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Today the Ministry of Education issued a news release misleadingly headlined: “New report shows classes still smaller.” Nothing could be further from the truth.

“This release offers nothing more than numbers taken entirely out of context. It’s highly manipulative of statistics that have a real impact in terms of children’s learning conditions across BC,” said BCTF President Susan Lambert.

“In Vancouver, some schools are reporting up to 30% of classes in violation of the government’s own legislated class size and composition limits. In Langley, 735 out of 2,352 classes are either over 30 and/or have three or more students with special needs. In other words, about 31% of all Langley classes are in violation of the limits.”

The ministry reports that 3,627 classes have more than 30 students, but it fails to report that this is an increase of 12.3% over last year’s total of 3,229 oversized classes (see charts below).

The average class sizes both at the Kindergarten level and in secondary schools have gone up:

  • This year the average Kindergarten class size is 18.3 students, up from 17.8 last year.
  • This year the average size of classes in Grades 8 through 12 is 25.1, up from 24.8 last year.

Lambert noted that, in fact, the Kindergarten and secondary school class sizes are higher now than at any time in the last five years. 

Perhaps more distressing news to teachers and parents will be the dramatic increase in the number of classes with more than three students with special needs. The legislation stipulates that no class should have more than three students whose special needs require them to have an Individual Education Plan. However, this year’s report shows that 12,240 classes have four or more students with IEPs. This represents 18.9% of all classes in the province.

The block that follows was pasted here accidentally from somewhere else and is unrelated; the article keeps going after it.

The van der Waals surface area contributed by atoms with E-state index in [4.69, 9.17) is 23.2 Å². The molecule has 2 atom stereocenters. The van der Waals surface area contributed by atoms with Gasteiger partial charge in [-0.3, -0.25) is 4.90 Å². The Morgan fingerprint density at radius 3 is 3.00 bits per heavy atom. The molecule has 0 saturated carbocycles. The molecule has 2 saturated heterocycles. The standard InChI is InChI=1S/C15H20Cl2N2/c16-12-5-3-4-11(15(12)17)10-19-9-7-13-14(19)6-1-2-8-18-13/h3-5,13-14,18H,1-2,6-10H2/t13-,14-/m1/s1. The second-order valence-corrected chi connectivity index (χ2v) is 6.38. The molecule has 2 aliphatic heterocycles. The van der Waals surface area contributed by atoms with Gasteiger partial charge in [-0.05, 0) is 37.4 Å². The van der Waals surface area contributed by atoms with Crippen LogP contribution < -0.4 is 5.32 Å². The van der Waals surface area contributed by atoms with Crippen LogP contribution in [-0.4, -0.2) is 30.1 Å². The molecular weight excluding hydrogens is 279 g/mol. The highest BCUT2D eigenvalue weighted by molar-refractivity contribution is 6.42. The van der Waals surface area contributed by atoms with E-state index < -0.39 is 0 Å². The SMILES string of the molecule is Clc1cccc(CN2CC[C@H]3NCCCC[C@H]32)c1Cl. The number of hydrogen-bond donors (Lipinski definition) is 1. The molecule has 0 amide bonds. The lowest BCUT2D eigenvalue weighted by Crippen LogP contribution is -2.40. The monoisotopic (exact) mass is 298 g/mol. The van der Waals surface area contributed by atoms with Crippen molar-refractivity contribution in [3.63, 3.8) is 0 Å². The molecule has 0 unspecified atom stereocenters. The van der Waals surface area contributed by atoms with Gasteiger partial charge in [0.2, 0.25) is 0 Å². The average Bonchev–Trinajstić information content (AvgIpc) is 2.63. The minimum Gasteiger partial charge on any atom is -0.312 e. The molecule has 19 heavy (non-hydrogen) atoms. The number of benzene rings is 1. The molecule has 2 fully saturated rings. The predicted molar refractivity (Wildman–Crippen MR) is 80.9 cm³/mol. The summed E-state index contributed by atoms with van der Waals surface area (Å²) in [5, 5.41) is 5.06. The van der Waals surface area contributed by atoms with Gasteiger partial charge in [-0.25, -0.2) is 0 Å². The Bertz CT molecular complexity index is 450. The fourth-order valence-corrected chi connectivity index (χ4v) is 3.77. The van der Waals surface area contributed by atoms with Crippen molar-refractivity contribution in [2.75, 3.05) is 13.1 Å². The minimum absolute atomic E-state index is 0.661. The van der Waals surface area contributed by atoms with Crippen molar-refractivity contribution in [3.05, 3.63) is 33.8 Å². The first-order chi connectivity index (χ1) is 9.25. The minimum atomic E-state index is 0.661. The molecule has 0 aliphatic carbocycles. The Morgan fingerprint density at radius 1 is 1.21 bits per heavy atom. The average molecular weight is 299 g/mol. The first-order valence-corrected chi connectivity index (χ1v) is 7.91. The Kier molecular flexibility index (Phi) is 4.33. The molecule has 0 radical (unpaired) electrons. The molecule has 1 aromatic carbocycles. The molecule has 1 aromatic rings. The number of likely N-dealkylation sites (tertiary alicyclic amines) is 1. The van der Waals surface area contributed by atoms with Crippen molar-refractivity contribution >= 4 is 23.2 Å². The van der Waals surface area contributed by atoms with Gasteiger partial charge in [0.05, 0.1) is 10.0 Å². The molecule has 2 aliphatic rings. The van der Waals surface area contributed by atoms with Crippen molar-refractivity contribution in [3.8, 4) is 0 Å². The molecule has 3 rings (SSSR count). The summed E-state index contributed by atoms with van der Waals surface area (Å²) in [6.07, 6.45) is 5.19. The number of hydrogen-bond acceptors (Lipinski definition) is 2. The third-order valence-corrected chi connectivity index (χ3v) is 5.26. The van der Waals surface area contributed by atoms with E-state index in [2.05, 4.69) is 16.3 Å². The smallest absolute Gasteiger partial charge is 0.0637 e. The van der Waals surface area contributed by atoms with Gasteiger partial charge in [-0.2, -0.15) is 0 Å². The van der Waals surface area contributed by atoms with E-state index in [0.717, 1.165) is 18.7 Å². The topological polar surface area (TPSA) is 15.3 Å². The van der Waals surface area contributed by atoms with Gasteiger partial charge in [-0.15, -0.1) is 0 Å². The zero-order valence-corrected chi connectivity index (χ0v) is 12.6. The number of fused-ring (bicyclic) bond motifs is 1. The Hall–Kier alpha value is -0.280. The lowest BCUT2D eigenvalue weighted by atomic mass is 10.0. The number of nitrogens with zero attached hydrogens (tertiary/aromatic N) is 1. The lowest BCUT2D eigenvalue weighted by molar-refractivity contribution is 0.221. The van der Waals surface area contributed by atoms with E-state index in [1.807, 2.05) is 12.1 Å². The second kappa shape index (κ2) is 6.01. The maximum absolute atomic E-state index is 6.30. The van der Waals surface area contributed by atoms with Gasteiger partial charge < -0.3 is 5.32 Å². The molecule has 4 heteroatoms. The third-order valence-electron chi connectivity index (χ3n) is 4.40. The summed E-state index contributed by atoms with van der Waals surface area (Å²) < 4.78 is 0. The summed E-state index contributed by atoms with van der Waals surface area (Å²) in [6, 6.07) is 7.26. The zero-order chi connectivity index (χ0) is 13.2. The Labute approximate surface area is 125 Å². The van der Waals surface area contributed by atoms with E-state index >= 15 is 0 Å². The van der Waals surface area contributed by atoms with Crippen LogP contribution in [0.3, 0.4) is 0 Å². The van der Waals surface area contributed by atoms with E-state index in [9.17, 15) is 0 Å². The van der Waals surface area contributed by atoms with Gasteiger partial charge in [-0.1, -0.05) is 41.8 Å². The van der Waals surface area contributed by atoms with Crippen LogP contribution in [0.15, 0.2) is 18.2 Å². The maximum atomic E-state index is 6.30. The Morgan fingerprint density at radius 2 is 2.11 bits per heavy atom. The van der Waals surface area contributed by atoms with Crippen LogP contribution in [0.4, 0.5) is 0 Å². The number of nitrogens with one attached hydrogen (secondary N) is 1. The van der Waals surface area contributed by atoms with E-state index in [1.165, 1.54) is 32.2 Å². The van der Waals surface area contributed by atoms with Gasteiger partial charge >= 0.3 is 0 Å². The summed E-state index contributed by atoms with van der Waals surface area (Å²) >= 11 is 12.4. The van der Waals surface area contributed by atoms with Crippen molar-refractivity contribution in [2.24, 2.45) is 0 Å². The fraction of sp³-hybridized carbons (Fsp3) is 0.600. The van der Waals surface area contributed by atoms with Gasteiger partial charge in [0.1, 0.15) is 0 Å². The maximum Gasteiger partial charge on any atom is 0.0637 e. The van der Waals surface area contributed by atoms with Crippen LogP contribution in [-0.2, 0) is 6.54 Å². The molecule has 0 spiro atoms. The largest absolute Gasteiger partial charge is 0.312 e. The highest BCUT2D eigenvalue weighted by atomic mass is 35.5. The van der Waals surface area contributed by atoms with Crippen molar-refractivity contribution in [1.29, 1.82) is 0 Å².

“How can these numbers possibly justify that headline?” Lambert asked. “It’s extremely distressing to see the ministry spinning a story that is so fundamentally at odds with the difficult reality in large and complex classroom situations throughout BC.”

Lambert called on the provincial government to restore the class size and composition limits that were stripped from the teachers’ collective agreement and to rehire the roughly 1,300 learning specialist teachers lost to the system.

Province-wide class-size averages

 

Kindergarten 

Grade 1–3 

Grade 4–7 

Grade 8–12 

2010–11

18.3

20.7

25.9

25.1

2009–10

17.8

20.7

26.0

24.8

2008–09

17.7

20.6

25.8

24.4

2007–08

17.4

20.4

25.8

24.4

2006–07

17.5

20.3

25.8

24.4

2005–06

17.7

20.8

26.3

25.0

 Provincial class-size and composition data

 

Classes having   more than  three students with IEPs 

% of total classes in BC  

Classes having more than 30 students 

% of total classes in BC 

Total number of classes BC-wide 

2010–11

12,240

18.9

3,627

5.6

64,909

2009–10

11,959

17.7

3,229

4.8

67,473

2008–09

10,985

16.1

3,336

4.9

68,357

2007–08

10,313

15.0

3,179

4.6

68,693

2006–07

9,559

13.9

3,257

4.7

68,665

2005–06

10,942

16.2

9,253

13.7

67,499

Source: Ministry of Education website: www.bced.gov.bc.ca/reporting/ 

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For more information, contact Nancy Knickerbocker, BCTF media relations officer, at 604-871-1881 (office) or 604-340-1959 (cell).

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